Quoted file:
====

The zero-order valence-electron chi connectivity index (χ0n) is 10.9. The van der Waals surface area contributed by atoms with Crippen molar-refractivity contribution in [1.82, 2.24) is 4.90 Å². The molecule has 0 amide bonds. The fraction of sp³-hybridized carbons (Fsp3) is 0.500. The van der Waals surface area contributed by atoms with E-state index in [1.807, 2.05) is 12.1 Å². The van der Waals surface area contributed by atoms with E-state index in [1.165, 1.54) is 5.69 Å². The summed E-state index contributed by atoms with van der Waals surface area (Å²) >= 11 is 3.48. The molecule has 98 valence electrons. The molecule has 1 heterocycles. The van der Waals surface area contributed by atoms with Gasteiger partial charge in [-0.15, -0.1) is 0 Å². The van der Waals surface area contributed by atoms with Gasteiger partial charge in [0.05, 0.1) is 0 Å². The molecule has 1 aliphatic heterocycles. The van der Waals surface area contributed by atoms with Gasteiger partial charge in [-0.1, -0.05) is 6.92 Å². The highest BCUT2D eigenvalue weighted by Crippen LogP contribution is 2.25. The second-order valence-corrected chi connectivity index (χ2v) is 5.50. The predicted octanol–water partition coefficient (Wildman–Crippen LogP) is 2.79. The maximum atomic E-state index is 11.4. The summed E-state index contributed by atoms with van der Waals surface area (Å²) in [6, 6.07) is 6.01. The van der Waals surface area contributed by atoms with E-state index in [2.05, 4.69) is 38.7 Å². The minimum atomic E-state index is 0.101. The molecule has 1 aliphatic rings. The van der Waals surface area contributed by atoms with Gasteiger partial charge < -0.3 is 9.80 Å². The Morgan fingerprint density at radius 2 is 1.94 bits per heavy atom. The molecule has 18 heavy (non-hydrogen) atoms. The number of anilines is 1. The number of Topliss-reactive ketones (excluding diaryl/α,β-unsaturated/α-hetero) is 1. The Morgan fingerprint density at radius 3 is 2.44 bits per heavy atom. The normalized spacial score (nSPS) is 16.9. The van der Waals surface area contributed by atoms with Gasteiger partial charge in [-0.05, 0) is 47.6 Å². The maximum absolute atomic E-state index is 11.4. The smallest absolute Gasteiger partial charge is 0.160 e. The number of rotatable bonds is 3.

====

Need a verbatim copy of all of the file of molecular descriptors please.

The zero-order valence-electron chi connectivity index (χ0n) is 10.9. The van der Waals surface area contributed by atoms with Crippen molar-refractivity contribution in [1.82, 2.24) is 4.90 Å². The molecule has 0 amide bonds. The fraction of sp³-hybridized carbons (Fsp3) is 0.500. The van der Waals surface area contributed by atoms with E-state index in [1.807, 2.05) is 12.1 Å². The van der Waals surface area contributed by atoms with E-state index in [1.165, 1.54) is 5.69 Å². The summed E-state index contributed by atoms with van der Waals surface area (Å²) >= 11 is 3.48. The molecule has 98 valence electrons. The molecule has 1 heterocycles. The van der Waals surface area contributed by atoms with Gasteiger partial charge in [-0.15, -0.1) is 0 Å². The van der Waals surface area contributed by atoms with Gasteiger partial charge in [0.05, 0.1) is 0 Å². The molecule has 1 aliphatic heterocycles. The van der Waals surface area contributed by atoms with Gasteiger partial charge in [-0.1, -0.05) is 6.92 Å². The highest BCUT2D eigenvalue weighted by Crippen LogP contribution is 2.25. The second-order valence-corrected chi connectivity index (χ2v) is 5.50. The predicted octanol–water partition coefficient (Wildman–Crippen LogP) is 2.79. The maximum atomic E-state index is 11.4. The summed E-state index contributed by atoms with van der Waals surface area (Å²) in [6, 6.07) is 6.01. The van der Waals surface area contributed by atoms with E-state index in [2.05, 4.69) is 38.7 Å². The minimum atomic E-state index is 0.101. The molecule has 1 aliphatic rings. The van der Waals surface area contributed by atoms with Gasteiger partial charge < -0.3 is 9.80 Å². The Morgan fingerprint density at radius 2 is 1.94 bits per heavy atom. The molecule has 18 heavy (non-hydrogen) atoms. The number of anilines is 1. The number of Topliss-reactive ketones (excluding diaryl/α,β-unsaturated/α-hetero) is 1. The Morgan fingerprint density at radius 3 is 2.44 bits per heavy atom. The normalized spacial score (nSPS) is 16.9. The van der Waals surface area contributed by atoms with Gasteiger partial charge in [-0.05, 0) is 47.6 Å². The maximum absolute atomic E-state index is 11.4. The smallest absolute Gasteiger partial charge is 0.160 e. The number of rotatable bonds is 3.